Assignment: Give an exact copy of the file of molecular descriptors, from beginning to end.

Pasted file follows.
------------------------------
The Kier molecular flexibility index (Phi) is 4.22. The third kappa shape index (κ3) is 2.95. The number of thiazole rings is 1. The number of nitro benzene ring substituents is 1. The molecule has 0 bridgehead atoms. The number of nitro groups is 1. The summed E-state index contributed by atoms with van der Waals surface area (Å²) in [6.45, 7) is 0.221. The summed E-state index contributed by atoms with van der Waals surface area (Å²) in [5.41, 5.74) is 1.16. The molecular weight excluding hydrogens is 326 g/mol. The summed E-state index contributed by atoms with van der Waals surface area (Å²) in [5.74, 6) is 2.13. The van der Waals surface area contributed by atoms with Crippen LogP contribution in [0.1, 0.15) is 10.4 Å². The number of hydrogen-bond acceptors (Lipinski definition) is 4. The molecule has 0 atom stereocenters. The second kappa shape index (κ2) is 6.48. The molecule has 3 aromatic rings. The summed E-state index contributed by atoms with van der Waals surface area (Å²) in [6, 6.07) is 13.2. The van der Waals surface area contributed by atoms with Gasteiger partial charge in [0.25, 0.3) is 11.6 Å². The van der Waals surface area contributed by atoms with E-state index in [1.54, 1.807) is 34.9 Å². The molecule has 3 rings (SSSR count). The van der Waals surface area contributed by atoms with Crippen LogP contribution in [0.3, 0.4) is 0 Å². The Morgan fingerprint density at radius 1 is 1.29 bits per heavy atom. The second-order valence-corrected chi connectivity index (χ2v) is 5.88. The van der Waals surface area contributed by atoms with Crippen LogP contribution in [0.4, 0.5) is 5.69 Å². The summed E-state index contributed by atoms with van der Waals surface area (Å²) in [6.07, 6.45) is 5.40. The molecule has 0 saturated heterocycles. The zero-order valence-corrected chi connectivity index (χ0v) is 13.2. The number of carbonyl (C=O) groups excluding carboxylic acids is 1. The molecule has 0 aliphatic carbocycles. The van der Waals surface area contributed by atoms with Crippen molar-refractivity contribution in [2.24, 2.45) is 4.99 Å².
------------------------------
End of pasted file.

The Kier molecular flexibility index (Phi) is 4.22. The third kappa shape index (κ3) is 2.95. The number of thiazole rings is 1. The number of nitro benzene ring substituents is 1. The molecule has 0 bridgehead atoms. The number of nitro groups is 1. The summed E-state index contributed by atoms with van der Waals surface area (Å²) in [6.45, 7) is 0.221. The summed E-state index contributed by atoms with van der Waals surface area (Å²) in [5.41, 5.74) is 1.16. The molecular weight excluding hydrogens is 326 g/mol. The summed E-state index contributed by atoms with van der Waals surface area (Å²) in [5.74, 6) is 2.13. The van der Waals surface area contributed by atoms with Crippen LogP contribution in [0.1, 0.15) is 10.4 Å². The number of hydrogen-bond acceptors (Lipinski definition) is 4. The molecule has 0 atom stereocenters. The second kappa shape index (κ2) is 6.48. The molecule has 3 aromatic rings. The summed E-state index contributed by atoms with van der Waals surface area (Å²) in [6, 6.07) is 13.2. The van der Waals surface area contributed by atoms with Gasteiger partial charge in [0.25, 0.3) is 11.6 Å². The van der Waals surface area contributed by atoms with E-state index in [1.54, 1.807) is 34.9 Å². The molecule has 3 rings (SSSR count). The van der Waals surface area contributed by atoms with Crippen LogP contribution in [0.3, 0.4) is 0 Å². The Morgan fingerprint density at radius 1 is 1.29 bits per heavy atom. The second-order valence-corrected chi connectivity index (χ2v) is 5.88. The van der Waals surface area contributed by atoms with Crippen LogP contribution in [0.4, 0.5) is 5.69 Å². The summed E-state index contributed by atoms with van der Waals surface area (Å²) in [6.07, 6.45) is 5.40. The molecule has 0 saturated heterocycles. The zero-order valence-corrected chi connectivity index (χ0v) is 13.2. The number of carbonyl (C=O) groups excluding carboxylic acids is 1. The molecule has 0 aliphatic carbocycles. The van der Waals surface area contributed by atoms with Crippen molar-refractivity contribution in [2.24, 2.45) is 4.99 Å².